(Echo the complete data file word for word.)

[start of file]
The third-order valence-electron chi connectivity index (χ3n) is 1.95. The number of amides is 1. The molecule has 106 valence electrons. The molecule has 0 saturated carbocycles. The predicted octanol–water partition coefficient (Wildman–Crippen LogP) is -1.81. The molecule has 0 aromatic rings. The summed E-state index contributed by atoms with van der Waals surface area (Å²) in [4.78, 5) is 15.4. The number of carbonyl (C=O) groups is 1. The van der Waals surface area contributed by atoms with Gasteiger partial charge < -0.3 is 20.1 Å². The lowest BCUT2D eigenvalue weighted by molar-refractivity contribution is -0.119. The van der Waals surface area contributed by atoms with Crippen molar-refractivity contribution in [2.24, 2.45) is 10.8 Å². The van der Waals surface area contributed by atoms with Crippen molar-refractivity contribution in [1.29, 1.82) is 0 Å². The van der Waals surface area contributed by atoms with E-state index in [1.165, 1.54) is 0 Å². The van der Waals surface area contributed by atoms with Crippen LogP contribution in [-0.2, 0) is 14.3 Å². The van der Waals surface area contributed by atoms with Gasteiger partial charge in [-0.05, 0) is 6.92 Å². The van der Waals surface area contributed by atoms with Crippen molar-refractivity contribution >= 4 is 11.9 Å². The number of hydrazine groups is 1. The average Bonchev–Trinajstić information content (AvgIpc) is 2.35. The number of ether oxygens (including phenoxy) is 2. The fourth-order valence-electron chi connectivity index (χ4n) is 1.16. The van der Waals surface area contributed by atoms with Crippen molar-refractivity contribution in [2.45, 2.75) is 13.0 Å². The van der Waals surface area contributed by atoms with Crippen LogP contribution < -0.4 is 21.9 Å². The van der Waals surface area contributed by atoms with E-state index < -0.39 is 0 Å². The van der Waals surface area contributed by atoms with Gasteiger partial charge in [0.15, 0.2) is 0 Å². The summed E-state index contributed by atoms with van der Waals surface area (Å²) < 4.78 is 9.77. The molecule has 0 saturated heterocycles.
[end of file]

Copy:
The third-order valence-electron chi connectivity index (χ3n) is 1.95. The number of amides is 1. The molecule has 106 valence electrons. The molecule has 0 saturated carbocycles. The predicted octanol–water partition coefficient (Wildman–Crippen LogP) is -1.81. The molecule has 0 aromatic rings. The summed E-state index contributed by atoms with van der Waals surface area (Å²) in [4.78, 5) is 15.4. The number of carbonyl (C=O) groups is 1. The van der Waals surface area contributed by atoms with Gasteiger partial charge < -0.3 is 20.1 Å². The lowest BCUT2D eigenvalue weighted by molar-refractivity contribution is -0.119. The van der Waals surface area contributed by atoms with Crippen molar-refractivity contribution in [2.24, 2.45) is 10.8 Å². The van der Waals surface area contributed by atoms with Crippen molar-refractivity contribution in [1.29, 1.82) is 0 Å². The van der Waals surface area contributed by atoms with E-state index in [1.165, 1.54) is 0 Å². The van der Waals surface area contributed by atoms with Crippen LogP contribution in [-0.2, 0) is 14.3 Å². The van der Waals surface area contributed by atoms with Gasteiger partial charge in [-0.05, 0) is 6.92 Å². The van der Waals surface area contributed by atoms with Crippen molar-refractivity contribution >= 4 is 11.9 Å². The number of hydrazine groups is 1. The average Bonchev–Trinajstić information content (AvgIpc) is 2.35. The number of ether oxygens (including phenoxy) is 2. The fourth-order valence-electron chi connectivity index (χ4n) is 1.16. The van der Waals surface area contributed by atoms with Crippen molar-refractivity contribution in [2.45, 2.75) is 13.0 Å². The van der Waals surface area contributed by atoms with Crippen LogP contribution < -0.4 is 21.9 Å². The van der Waals surface area contributed by atoms with E-state index < -0.39 is 0 Å². The van der Waals surface area contributed by atoms with Gasteiger partial charge in [0.15, 0.2) is 0 Å². The summed E-state index contributed by atoms with van der Waals surface area (Å²) < 4.78 is 9.77. The molecule has 0 saturated heterocycles.